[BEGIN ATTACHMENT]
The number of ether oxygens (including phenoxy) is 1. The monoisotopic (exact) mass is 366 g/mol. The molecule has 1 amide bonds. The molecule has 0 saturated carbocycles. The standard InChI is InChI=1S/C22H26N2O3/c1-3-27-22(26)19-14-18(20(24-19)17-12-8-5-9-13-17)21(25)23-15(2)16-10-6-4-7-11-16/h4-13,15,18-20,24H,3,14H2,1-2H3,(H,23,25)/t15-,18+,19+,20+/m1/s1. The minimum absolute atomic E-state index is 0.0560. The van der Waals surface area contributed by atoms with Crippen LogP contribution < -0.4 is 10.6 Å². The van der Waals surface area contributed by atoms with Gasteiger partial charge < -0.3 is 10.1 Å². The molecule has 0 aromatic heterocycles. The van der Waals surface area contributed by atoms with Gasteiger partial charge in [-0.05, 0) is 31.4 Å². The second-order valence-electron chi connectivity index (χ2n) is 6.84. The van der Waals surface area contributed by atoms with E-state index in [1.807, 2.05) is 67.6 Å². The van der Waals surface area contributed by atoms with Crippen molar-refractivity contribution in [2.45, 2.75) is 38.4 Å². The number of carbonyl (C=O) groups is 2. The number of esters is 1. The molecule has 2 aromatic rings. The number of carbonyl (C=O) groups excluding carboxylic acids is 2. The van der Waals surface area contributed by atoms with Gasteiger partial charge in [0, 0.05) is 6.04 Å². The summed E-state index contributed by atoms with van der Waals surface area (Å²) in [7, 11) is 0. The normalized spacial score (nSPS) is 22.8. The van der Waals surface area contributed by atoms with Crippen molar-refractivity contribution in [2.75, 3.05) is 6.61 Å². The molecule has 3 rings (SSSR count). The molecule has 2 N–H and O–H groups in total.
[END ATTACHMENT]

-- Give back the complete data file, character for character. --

The number of ether oxygens (including phenoxy) is 1. The monoisotopic (exact) mass is 366 g/mol. The molecule has 1 amide bonds. The molecule has 0 saturated carbocycles. The standard InChI is InChI=1S/C22H26N2O3/c1-3-27-22(26)19-14-18(20(24-19)17-12-8-5-9-13-17)21(25)23-15(2)16-10-6-4-7-11-16/h4-13,15,18-20,24H,3,14H2,1-2H3,(H,23,25)/t15-,18+,19+,20+/m1/s1. The minimum absolute atomic E-state index is 0.0560. The van der Waals surface area contributed by atoms with Crippen LogP contribution < -0.4 is 10.6 Å². The van der Waals surface area contributed by atoms with Gasteiger partial charge < -0.3 is 10.1 Å². The molecule has 0 aromatic heterocycles. The van der Waals surface area contributed by atoms with Gasteiger partial charge in [-0.05, 0) is 31.4 Å². The second-order valence-electron chi connectivity index (χ2n) is 6.84. The van der Waals surface area contributed by atoms with E-state index in [1.807, 2.05) is 67.6 Å². The van der Waals surface area contributed by atoms with Crippen molar-refractivity contribution in [2.45, 2.75) is 38.4 Å². The number of carbonyl (C=O) groups is 2. The number of esters is 1. The molecule has 2 aromatic rings. The number of carbonyl (C=O) groups excluding carboxylic acids is 2. The van der Waals surface area contributed by atoms with Gasteiger partial charge in [0, 0.05) is 6.04 Å². The summed E-state index contributed by atoms with van der Waals surface area (Å²) in [7, 11) is 0. The normalized spacial score (nSPS) is 22.8. The van der Waals surface area contributed by atoms with Crippen molar-refractivity contribution in [2.75, 3.05) is 6.61 Å². The molecule has 3 rings (SSSR count). The molecule has 2 N–H and O–H groups in total.